About the Talking About Semantics

I feel the need to take a time-out and regroup in regards to the SimpleQuiz.

What’s the point in arguing about semantics? XHTML is not a semantic language.

I agree — it may never be a purely semantic language. I sort of wished I had never used the word “semantic” in the questioning of the quizzes. What we’re trying to get at here is whether one method of markup has any benefits over another. That’s it. Call it semantics, call it preferred methods, call it advantages and disadvantages, etc. The bottom line is that talking about this stuff (as mundane and ridiculous as it can get) can be beneficial.
Sure, at times we’re all splitting hairs and to some it may seem like an absolute waste. But, call me crazy, it’s fun talking about the million different ways to markup a list or a form or a heading — and hearing how others may do it differently. I also hope to broaden the questions to handle CSS methods and tricks.
So, the intention is to question the whole idea of semantics, when they’re helpful or when they ain’t — not to preach some “golden way” of writing web pages. I’ll be the last to want to adhere to a single way of marking up XHTML. Sometimes, a tag is a tag is a tag, and instead of worrying about what’s right we should go outside and toss the football around (or kick the football around for all you non-Americans).
Allright. Had to get that off my chest. Now back to work. The next quiz will be on how XHTML files with odd numbered byte sizes are more semantically correct. (Just kidding).


  1. Keith says:

    I know you’re not trying to insight a semantic debate about semantics! ;)

  2. Wouldn’t that be kick the soccer ball around for us Americans? =-)

  3. well said…sometimes a cigar is just a cigar…it really comes down to what the intended lifespan of a document is, in my view. if it’s only a page that will be up for a few months or so, then i wouldn’t split any hairs. if it’s a document which is expected to be used and re-used in some shape or form for the next X years, then i’d be more careful about how to mark it up (if the final markup is also going to be its only archived form)…
    but yeah, time to kick the zealots around…aeh…i meant football.

  4. Jai says:

    I’m glad you clarified that. I was gettinga little weirded out by some of the “correct” answers sometimes… being that they didn’t always seem to be the purely semantic answers. Thanks again. The Simple Quizes rock!

  5. Rich says:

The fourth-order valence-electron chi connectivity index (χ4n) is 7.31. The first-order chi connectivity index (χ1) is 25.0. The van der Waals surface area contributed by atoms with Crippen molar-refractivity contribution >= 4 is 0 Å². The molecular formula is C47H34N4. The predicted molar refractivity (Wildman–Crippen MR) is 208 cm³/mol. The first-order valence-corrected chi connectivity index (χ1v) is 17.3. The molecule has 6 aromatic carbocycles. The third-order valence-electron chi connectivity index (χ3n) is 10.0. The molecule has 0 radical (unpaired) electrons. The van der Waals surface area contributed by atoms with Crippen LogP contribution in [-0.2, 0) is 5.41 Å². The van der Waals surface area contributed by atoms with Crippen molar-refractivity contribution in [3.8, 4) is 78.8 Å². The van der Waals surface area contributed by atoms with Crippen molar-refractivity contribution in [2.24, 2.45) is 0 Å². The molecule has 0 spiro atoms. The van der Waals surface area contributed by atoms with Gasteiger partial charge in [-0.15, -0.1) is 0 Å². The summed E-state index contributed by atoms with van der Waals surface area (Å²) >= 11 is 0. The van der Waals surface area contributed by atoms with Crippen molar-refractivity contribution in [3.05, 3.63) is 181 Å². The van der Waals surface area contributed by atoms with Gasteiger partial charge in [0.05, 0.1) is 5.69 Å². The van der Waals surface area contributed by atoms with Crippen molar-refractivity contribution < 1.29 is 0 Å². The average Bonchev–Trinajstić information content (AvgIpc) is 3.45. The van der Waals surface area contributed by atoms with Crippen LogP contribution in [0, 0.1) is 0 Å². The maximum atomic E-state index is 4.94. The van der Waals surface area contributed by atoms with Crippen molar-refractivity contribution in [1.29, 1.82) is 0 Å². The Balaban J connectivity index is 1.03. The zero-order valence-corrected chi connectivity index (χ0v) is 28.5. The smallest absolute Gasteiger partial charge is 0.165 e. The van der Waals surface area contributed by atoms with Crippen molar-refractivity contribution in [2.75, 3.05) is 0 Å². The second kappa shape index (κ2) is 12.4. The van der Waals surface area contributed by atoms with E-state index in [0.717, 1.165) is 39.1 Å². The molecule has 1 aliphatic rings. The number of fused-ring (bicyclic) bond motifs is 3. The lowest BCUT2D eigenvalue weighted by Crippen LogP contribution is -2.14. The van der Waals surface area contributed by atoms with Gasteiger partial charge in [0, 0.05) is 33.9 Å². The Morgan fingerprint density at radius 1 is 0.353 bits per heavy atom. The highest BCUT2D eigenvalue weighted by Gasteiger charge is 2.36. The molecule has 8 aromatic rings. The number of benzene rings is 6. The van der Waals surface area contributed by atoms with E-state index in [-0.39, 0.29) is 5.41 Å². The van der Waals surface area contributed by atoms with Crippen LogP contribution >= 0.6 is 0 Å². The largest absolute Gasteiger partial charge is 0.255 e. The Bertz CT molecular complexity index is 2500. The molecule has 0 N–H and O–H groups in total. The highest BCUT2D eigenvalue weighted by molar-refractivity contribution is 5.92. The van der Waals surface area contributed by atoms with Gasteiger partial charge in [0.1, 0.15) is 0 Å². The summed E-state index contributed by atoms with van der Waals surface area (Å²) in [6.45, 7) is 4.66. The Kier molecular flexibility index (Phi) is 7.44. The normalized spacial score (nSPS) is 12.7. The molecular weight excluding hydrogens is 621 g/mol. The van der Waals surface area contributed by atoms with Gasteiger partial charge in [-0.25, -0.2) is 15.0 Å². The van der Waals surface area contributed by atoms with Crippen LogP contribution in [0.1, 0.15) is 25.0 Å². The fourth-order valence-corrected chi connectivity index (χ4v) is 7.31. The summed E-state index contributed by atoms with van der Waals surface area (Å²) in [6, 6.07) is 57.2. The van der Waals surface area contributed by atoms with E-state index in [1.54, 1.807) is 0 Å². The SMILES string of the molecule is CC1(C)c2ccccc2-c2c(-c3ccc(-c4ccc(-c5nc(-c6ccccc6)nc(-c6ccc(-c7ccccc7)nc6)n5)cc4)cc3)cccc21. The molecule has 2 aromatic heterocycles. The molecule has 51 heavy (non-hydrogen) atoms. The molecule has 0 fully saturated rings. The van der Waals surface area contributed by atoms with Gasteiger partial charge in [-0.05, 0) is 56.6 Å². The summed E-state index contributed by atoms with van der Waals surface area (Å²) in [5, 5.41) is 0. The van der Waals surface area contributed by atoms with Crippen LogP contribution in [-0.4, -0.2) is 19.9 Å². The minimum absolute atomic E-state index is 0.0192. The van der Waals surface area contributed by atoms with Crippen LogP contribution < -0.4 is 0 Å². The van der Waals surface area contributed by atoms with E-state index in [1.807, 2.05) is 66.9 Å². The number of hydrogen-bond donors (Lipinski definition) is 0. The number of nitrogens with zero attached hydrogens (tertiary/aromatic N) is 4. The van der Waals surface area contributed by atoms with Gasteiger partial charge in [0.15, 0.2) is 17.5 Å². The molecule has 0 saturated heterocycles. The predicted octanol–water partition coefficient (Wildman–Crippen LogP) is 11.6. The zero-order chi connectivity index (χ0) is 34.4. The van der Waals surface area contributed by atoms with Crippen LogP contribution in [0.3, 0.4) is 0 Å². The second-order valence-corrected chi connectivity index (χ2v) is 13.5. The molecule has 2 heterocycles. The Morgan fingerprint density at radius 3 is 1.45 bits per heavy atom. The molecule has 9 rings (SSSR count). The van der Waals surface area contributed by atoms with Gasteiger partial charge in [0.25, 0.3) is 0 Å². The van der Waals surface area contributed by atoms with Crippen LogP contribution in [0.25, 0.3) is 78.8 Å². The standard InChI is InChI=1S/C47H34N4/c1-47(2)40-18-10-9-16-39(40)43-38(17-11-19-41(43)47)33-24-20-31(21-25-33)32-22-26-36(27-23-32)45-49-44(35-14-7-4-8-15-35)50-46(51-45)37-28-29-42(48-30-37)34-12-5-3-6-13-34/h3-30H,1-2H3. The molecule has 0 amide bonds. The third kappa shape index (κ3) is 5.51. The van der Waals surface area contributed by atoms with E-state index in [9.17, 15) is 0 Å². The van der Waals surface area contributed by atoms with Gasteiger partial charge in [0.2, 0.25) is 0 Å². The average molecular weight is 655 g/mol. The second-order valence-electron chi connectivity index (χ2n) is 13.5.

Where many people use the word ‘semantic’, I prefer to use the word ‘meaningful’, as in “Mark up your documents with meanimgful XHTML”. I think it’s more, um, meaningful this way.
    In response to the goings-on with SimpleQuiz, I posted a little diatribe on mark-up tactics where I tried to highlight one of the advantages of using meaningful mark-up. Meaningful XHTML will eliminate many of those unneccessary divs, spans and classes, thus making your style sheets simpler and easier to understand.
    That’s just one of the reasons why the discussion you’ve started here is so important.

  6. I, for one, have really enjoyed this quiz series. It’s highly beneficial to me to find out how others out there think things should be done with having to go and view the source of all of their pages, even thought I’ve probably already done that anyway. ;-)

  7. Lucian says:

    It is always interesting when people gather to make meaning of meaning. I’ve thoroughly enjoyed reading all the comments. Making all of us think about what we do and why we do it is great therapy.

  8. Andrea says:

    I just found these discussions yesterday and since then I’ve been reading like mad. I had no idea there were other people out there who dwell on the “best” or most efficient/elegant way to code their pages.
    This has given me a lot of great ideas for improving my work and moving more towards XHTML and CSS pages. I gave up <font> a few years ago, but I’m still a big fan of tables, so I won’t share my URLs for now. ;-)
    One thing I would like to find is a glossary of terms. I’m all self taught by looking at other pages, some online tutorials, and reading the HTML specification pages at w3.org, BUT (should I have emphasized there?) I’m still baffled by much of the vocabulary here.